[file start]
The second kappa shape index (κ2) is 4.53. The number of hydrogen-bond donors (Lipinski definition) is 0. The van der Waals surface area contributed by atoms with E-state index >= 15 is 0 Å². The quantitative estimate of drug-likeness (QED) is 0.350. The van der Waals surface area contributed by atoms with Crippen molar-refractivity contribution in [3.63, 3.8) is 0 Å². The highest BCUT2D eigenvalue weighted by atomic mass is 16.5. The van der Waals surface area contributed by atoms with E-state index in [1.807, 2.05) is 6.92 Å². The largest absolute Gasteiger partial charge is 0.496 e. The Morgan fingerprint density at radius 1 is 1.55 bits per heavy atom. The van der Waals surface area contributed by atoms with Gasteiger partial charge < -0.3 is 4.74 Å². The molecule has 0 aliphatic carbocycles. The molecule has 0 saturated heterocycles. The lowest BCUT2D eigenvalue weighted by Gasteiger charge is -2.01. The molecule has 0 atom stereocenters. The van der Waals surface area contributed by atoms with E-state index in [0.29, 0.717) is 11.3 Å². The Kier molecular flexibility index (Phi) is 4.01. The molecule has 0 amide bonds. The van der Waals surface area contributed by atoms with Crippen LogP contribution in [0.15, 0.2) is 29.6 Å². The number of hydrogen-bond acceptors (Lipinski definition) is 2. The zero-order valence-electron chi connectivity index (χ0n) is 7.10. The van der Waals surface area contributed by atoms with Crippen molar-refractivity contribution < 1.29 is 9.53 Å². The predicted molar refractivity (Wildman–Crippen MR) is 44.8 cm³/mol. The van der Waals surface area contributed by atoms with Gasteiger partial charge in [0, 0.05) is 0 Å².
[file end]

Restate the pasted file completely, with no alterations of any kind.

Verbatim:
The second kappa shape index (κ2) is 4.53. The number of hydrogen-bond donors (Lipinski definition) is 0. The van der Waals surface area contributed by atoms with E-state index >= 15 is 0 Å². The quantitative estimate of drug-likeness (QED) is 0.350. The van der Waals surface area contributed by atoms with Crippen molar-refractivity contribution in [3.63, 3.8) is 0 Å². The highest BCUT2D eigenvalue weighted by atomic mass is 16.5. The van der Waals surface area contributed by atoms with E-state index in [1.807, 2.05) is 6.92 Å². The largest absolute Gasteiger partial charge is 0.496 e. The Morgan fingerprint density at radius 1 is 1.55 bits per heavy atom. The van der Waals surface area contributed by atoms with Gasteiger partial charge < -0.3 is 4.74 Å². The molecule has 0 aliphatic carbocycles. The molecule has 0 saturated heterocycles. The lowest BCUT2D eigenvalue weighted by Gasteiger charge is -2.01. The molecule has 0 atom stereocenters. The van der Waals surface area contributed by atoms with E-state index in [0.29, 0.717) is 11.3 Å². The Kier molecular flexibility index (Phi) is 4.01. The molecule has 0 amide bonds. The van der Waals surface area contributed by atoms with Crippen LogP contribution in [0.15, 0.2) is 29.6 Å². The number of hydrogen-bond acceptors (Lipinski definition) is 2. The zero-order valence-electron chi connectivity index (χ0n) is 7.10. The van der Waals surface area contributed by atoms with Crippen molar-refractivity contribution < 1.29 is 9.53 Å². The predicted molar refractivity (Wildman–Crippen MR) is 44.8 cm³/mol. The van der Waals surface area contributed by atoms with Gasteiger partial charge in [0, 0.05) is 0 Å².